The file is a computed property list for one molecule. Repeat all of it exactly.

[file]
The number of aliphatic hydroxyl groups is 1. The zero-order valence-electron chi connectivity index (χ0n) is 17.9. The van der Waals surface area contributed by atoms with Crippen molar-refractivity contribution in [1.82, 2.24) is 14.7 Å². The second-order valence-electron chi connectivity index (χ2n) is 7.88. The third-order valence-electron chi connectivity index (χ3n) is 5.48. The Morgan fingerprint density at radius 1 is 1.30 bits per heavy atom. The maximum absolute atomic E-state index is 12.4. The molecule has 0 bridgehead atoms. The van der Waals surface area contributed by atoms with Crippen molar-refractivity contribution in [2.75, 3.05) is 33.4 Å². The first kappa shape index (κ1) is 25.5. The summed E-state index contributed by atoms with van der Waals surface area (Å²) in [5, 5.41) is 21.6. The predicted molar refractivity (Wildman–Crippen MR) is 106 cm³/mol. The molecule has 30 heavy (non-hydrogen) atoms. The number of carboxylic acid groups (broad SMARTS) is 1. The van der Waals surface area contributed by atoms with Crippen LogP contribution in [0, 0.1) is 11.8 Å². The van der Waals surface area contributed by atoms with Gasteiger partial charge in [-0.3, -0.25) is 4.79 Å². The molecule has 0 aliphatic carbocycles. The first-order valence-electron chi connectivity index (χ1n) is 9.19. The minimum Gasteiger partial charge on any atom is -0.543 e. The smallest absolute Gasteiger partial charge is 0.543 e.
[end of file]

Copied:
The number of aliphatic hydroxyl groups is 1. The zero-order valence-electron chi connectivity index (χ0n) is 17.9. The van der Waals surface area contributed by atoms with Crippen molar-refractivity contribution in [1.82, 2.24) is 14.7 Å². The second-order valence-electron chi connectivity index (χ2n) is 7.88. The third-order valence-electron chi connectivity index (χ3n) is 5.48. The Morgan fingerprint density at radius 1 is 1.30 bits per heavy atom. The maximum absolute atomic E-state index is 12.4. The molecule has 0 bridgehead atoms. The van der Waals surface area contributed by atoms with Crippen molar-refractivity contribution in [2.75, 3.05) is 33.4 Å². The first kappa shape index (κ1) is 25.5. The summed E-state index contributed by atoms with van der Waals surface area (Å²) in [5, 5.41) is 21.6. The predicted molar refractivity (Wildman–Crippen MR) is 106 cm³/mol. The molecule has 30 heavy (non-hydrogen) atoms. The number of carboxylic acid groups (broad SMARTS) is 1. The van der Waals surface area contributed by atoms with Crippen LogP contribution in [0, 0.1) is 11.8 Å². The van der Waals surface area contributed by atoms with Gasteiger partial charge in [-0.3, -0.25) is 4.79 Å². The molecule has 0 aliphatic carbocycles. The first-order valence-electron chi connectivity index (χ1n) is 9.19. The minimum Gasteiger partial charge on any atom is -0.543 e. The smallest absolute Gasteiger partial charge is 0.543 e.